Philadelphia has struggled to close out games decided by five or fewer points. A couple of seasons ago, they went 5-7 in such games, and similarily have a 6-7 record in the same situation this season. Compare that to the 2018-2019 campaign, and it’s a drastic drop from their 8-3 record. The absence of Jimmy Butler is being felt in this aspect.
As mentioned above, the three-point shooting is both bad, and ugly. Their sitting at the lowest number of three-pointers made in the past three seasons through 41 games, with 10.1 per night. Their inability to make free throws is taking a toll on their record as well. Philadelphia’s free-three percentage is the lowest its been the past three seasons, with 75.2% and 74% on the home and road, respectively.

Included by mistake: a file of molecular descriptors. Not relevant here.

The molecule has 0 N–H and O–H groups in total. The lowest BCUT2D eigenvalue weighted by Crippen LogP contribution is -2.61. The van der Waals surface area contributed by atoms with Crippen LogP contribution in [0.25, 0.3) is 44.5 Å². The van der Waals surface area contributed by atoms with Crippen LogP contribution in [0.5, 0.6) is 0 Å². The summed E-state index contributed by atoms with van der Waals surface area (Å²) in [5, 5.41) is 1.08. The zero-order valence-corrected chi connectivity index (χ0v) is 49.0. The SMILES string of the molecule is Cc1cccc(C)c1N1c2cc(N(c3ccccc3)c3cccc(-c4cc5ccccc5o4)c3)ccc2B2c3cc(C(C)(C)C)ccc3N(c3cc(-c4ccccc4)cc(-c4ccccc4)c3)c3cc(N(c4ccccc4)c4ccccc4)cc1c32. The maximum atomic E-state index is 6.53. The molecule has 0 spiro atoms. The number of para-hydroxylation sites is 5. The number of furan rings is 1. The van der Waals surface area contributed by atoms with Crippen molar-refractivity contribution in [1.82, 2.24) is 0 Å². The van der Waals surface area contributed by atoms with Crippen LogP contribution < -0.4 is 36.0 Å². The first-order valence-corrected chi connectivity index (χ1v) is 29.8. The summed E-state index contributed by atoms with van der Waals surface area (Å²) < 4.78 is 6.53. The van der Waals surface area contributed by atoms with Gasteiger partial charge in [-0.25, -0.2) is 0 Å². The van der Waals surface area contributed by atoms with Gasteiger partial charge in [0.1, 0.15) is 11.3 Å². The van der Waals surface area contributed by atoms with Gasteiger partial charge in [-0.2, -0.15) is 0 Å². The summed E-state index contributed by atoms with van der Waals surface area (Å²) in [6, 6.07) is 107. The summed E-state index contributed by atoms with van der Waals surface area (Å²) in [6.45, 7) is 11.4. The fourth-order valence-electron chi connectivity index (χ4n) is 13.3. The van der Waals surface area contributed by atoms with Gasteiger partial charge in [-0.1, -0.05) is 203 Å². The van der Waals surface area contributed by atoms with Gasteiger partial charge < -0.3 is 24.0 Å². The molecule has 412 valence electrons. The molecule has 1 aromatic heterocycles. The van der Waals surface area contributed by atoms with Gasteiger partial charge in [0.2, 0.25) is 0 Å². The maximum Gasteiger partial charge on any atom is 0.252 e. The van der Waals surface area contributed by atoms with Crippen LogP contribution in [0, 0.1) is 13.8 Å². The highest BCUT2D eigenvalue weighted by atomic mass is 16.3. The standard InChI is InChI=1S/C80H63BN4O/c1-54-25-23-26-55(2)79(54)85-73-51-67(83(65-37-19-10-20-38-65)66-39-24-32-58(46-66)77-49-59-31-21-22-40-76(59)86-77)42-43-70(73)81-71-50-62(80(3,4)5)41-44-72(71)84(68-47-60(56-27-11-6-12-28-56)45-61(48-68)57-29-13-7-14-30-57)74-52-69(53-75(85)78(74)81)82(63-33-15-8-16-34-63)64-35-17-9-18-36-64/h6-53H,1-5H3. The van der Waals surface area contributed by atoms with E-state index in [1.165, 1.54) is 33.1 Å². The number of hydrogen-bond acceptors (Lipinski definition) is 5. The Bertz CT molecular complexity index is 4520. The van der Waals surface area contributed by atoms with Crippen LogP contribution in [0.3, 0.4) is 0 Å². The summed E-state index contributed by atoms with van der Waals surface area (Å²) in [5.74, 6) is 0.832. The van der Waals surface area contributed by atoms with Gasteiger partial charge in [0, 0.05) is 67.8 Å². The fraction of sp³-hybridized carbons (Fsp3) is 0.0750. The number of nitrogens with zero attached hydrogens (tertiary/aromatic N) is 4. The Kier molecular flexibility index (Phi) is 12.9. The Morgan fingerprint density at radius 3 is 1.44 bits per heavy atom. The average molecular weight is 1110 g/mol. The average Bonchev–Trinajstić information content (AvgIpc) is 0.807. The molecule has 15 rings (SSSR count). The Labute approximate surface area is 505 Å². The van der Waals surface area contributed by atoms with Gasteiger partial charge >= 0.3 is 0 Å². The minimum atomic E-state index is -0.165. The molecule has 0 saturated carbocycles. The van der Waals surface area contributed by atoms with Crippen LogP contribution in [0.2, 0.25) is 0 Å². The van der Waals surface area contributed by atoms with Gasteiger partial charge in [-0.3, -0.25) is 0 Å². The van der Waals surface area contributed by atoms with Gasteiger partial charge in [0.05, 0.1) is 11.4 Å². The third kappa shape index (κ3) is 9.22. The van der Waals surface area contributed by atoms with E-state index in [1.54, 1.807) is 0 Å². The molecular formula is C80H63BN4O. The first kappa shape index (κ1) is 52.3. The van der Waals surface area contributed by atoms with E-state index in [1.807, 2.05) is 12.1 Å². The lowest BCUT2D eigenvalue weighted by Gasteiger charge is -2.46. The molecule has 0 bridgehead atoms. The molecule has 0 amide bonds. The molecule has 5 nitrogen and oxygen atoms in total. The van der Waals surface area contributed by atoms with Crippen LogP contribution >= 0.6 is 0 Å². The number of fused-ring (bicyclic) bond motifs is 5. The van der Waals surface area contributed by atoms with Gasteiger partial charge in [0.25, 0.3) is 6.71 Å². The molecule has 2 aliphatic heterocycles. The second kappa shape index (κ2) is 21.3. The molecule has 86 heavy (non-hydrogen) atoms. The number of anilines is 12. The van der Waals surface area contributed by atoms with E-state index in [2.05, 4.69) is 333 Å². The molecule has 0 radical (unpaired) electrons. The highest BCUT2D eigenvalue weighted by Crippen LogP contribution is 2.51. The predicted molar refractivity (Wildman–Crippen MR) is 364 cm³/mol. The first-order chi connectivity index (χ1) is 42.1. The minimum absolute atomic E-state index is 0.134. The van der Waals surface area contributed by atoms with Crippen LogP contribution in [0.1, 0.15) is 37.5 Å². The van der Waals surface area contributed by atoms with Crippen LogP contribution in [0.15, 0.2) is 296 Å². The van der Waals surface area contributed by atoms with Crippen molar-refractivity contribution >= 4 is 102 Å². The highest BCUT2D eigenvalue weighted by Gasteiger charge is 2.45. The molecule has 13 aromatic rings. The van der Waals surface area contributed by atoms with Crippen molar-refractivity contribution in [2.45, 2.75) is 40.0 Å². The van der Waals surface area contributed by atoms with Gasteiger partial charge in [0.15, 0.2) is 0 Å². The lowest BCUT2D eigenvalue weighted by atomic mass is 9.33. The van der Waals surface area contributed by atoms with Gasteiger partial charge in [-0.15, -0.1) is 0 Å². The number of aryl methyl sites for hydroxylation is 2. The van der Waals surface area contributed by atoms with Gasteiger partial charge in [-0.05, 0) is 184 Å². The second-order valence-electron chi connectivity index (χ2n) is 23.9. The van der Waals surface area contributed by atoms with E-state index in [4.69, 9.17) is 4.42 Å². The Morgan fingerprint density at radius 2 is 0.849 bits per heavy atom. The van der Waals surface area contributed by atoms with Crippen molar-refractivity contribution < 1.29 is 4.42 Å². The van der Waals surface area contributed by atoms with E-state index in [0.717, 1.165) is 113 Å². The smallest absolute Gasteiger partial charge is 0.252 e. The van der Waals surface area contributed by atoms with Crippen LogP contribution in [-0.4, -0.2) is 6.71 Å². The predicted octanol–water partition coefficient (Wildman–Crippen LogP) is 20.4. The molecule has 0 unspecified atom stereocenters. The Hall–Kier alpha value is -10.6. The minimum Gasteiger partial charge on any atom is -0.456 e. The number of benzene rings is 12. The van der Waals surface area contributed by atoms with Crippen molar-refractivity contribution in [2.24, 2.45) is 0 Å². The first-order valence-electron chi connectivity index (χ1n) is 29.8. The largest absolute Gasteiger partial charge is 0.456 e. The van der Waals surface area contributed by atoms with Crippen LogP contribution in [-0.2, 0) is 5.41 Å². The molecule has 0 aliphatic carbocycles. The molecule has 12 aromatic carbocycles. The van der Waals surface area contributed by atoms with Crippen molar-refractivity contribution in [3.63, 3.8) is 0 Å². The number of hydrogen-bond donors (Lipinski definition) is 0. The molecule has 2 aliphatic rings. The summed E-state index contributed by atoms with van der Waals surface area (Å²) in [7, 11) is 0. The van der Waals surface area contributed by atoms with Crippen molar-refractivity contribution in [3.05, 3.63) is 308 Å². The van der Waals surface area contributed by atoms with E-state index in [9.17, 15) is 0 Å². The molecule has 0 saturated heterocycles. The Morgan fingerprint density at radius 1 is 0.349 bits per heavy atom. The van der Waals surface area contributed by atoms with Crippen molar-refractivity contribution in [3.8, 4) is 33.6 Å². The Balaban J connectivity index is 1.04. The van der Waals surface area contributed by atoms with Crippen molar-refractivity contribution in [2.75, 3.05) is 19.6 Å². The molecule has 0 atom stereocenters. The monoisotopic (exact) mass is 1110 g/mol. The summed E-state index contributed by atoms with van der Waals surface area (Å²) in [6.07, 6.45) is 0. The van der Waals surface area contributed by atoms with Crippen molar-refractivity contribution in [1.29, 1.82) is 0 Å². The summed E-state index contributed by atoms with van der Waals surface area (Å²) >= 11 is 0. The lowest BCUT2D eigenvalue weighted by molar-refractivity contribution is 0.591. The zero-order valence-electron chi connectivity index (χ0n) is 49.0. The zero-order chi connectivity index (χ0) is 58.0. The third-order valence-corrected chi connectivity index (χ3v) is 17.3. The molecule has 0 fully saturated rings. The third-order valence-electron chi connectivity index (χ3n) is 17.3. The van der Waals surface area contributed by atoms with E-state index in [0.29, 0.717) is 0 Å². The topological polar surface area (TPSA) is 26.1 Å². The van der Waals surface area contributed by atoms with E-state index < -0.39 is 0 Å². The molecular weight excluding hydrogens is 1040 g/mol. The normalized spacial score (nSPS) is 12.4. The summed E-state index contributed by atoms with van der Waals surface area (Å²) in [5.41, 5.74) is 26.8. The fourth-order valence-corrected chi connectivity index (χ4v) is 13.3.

Going into this season, the Sixers had high expectations. After only being a crazy quadruple bounce away from the Eastern Conference Finals last season, they quickly jumped to favorites in the East.
Overall, Philadelphia has struggled to find chemistry. Due to a laundry list of injuries this season, their true starting five has only played 19 of the 41 games together. Compare this to the rest of the league, and it’s impressive they only sit 2.5 games out of the second seed of the East.
However, the Sixers are in 6th place of the conference and are only 2.5 games out of the second seed.
The East is a tight and competitive conference, just as expected. If the Sixers want to solidify at least one, hopefully, two, rounds of the playoffs with home-court advantage, they need to start winning on the road. By improving some of those ugly’s listed above, the Sixers will see their finals appearance odds shoot up to preseason form.
Mandatory Credit: Kim Klement-USA TODAY Sports
Avid Philly fan and future educator
Student at Stockton University